As long as China has debt capacity, it can achieve any GDP growth rate Beijing requires, simply by allowing credit to expand. But debt levels are already high, and credit must expand at an accelerating pace to maintain growth. China is probably still a few years away from reaching its debt limits, but the more debt grows, the lower the country’s growth rate average will be over the long term.
China’s success will depend Beijing’s ability to centralize power, to begin to sell off government assets, to rein in credit growth, and to accept much lower GDP growth rates.
China’s problem is excessive debt in the economy, not a banking system facing insolvency. Beijing’s reform strategy should reduce the debt burden as quickly as possible to minimize the economic costs.
A simple model can help illustrate the problems that China will face over the coming decade.
Because savings and investment must always balance, the idea that the savings rate in any country is determined at home is nonsense.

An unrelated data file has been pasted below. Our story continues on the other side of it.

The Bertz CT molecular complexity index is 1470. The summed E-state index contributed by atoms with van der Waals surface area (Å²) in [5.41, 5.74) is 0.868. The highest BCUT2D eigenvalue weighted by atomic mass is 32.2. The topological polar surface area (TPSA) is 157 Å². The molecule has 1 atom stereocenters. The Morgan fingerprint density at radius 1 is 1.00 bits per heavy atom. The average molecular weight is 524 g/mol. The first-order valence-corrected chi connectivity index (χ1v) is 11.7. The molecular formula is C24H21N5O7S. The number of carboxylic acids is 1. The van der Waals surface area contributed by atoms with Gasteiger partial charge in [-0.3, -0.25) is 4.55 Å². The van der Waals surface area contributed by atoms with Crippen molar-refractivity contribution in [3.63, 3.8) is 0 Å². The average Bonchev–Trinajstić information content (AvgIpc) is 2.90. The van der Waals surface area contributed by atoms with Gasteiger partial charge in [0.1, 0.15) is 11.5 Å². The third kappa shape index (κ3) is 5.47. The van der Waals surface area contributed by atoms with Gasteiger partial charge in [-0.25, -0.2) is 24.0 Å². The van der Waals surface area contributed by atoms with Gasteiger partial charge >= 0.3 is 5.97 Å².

The value placed on current and future growth says a lot about the quality of that growth. It also has important policy implications, especially for reforms.
If the world does indeed face another decade or two of “superabundant capital” in spite of economic stagnation and slow growth, the historical precedents suggest a number of consequences.
China’s disproportionate demand for iron is the result of its investment-driven growth model. In considering how Chinese adjustment will affect Australia, one must consider global savings imbalances.
Policies that affect the savings rate of a small country can have more-or-less predictable domestic impacts because the global economy is so large that domestic policies are not affected by external constraints. But with a large economy, the analysis changes.
While debt plays a key role in understanding the recent evolution of the Chinese economy and the timing and process of any further adjustment, there seems to be a remarkable amount of confusion as to why debt matters.
Rising inequality is inextricably tied to economic imbalances and, in a context of limited productive investment opportunities, the only sustainable outcome is sharply higher unemployment.
The Chinese growth model is not radically new. It is based primarily on the growth model developed by Japan in the twentieth century, and it has been implemented in various forms by many countries.
China’s low level of social capital constrains its ability to absorb additional capital stock productively, causing the country to over-invest.